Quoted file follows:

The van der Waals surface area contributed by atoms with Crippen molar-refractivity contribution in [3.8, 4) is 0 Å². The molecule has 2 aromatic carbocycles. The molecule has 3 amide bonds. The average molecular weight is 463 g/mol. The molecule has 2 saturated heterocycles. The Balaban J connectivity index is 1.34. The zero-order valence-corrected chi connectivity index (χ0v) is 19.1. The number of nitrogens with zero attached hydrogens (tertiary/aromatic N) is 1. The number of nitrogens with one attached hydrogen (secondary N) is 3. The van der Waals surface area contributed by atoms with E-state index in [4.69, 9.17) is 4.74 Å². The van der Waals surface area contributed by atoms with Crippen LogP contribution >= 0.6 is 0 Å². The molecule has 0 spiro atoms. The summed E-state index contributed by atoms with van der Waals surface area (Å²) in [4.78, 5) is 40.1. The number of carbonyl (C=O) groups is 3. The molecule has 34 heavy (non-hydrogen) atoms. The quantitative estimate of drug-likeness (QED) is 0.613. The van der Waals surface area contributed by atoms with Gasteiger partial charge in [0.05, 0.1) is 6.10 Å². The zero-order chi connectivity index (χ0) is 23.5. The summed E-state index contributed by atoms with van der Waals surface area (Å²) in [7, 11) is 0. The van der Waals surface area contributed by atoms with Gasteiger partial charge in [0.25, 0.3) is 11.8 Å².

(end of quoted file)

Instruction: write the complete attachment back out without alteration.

The van der Waals surface area contributed by atoms with Crippen molar-refractivity contribution in [3.8, 4) is 0 Å². The molecule has 2 aromatic carbocycles. The molecule has 3 amide bonds. The average molecular weight is 463 g/mol. The molecule has 2 saturated heterocycles. The Balaban J connectivity index is 1.34. The zero-order valence-corrected chi connectivity index (χ0v) is 19.1. The number of nitrogens with zero attached hydrogens (tertiary/aromatic N) is 1. The number of nitrogens with one attached hydrogen (secondary N) is 3. The van der Waals surface area contributed by atoms with E-state index in [4.69, 9.17) is 4.74 Å². The van der Waals surface area contributed by atoms with Crippen LogP contribution >= 0.6 is 0 Å². The molecule has 0 spiro atoms. The summed E-state index contributed by atoms with van der Waals surface area (Å²) in [4.78, 5) is 40.1. The number of carbonyl (C=O) groups is 3. The molecule has 34 heavy (non-hydrogen) atoms. The quantitative estimate of drug-likeness (QED) is 0.613. The van der Waals surface area contributed by atoms with Gasteiger partial charge in [0.05, 0.1) is 6.10 Å². The zero-order chi connectivity index (χ0) is 23.5. The summed E-state index contributed by atoms with van der Waals surface area (Å²) in [7, 11) is 0. The van der Waals surface area contributed by atoms with Gasteiger partial charge in [0.25, 0.3) is 11.8 Å².